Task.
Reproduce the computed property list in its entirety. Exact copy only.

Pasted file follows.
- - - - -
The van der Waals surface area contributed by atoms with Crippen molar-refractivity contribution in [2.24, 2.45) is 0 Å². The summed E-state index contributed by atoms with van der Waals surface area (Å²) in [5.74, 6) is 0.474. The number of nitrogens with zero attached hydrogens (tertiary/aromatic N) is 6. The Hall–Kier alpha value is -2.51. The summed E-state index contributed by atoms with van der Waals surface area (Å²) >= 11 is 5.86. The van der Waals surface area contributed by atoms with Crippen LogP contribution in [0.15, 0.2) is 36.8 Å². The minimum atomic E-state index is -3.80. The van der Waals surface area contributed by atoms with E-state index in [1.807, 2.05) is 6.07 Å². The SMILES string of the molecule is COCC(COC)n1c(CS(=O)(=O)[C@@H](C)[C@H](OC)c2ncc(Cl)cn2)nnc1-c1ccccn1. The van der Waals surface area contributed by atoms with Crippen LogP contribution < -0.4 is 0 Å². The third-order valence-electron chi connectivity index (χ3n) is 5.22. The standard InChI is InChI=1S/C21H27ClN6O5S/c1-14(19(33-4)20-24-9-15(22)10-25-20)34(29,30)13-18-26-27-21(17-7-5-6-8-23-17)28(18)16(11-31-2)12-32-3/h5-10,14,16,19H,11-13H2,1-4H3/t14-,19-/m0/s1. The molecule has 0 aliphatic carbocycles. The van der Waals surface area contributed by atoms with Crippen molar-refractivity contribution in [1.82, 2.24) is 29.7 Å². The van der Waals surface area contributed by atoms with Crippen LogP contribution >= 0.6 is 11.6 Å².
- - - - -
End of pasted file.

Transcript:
The van der Waals surface area contributed by atoms with Crippen molar-refractivity contribution in [2.24, 2.45) is 0 Å². The summed E-state index contributed by atoms with van der Waals surface area (Å²) in [5.74, 6) is 0.474. The number of nitrogens with zero attached hydrogens (tertiary/aromatic N) is 6. The Hall–Kier alpha value is -2.51. The summed E-state index contributed by atoms with van der Waals surface area (Å²) >= 11 is 5.86. The van der Waals surface area contributed by atoms with Crippen LogP contribution in [0.15, 0.2) is 36.8 Å². The minimum atomic E-state index is -3.80. The van der Waals surface area contributed by atoms with E-state index in [1.807, 2.05) is 6.07 Å². The SMILES string of the molecule is COCC(COC)n1c(CS(=O)(=O)[C@@H](C)[C@H](OC)c2ncc(Cl)cn2)nnc1-c1ccccn1. The van der Waals surface area contributed by atoms with Crippen LogP contribution < -0.4 is 0 Å². The third-order valence-electron chi connectivity index (χ3n) is 5.22. The standard InChI is InChI=1S/C21H27ClN6O5S/c1-14(19(33-4)20-24-9-15(22)10-25-20)34(29,30)13-18-26-27-21(17-7-5-6-8-23-17)28(18)16(11-31-2)12-32-3/h5-10,14,16,19H,11-13H2,1-4H3/t14-,19-/m0/s1. The molecule has 0 aliphatic carbocycles. The van der Waals surface area contributed by atoms with Crippen molar-refractivity contribution in [1.82, 2.24) is 29.7 Å². The van der Waals surface area contributed by atoms with Crippen LogP contribution >= 0.6 is 11.6 Å².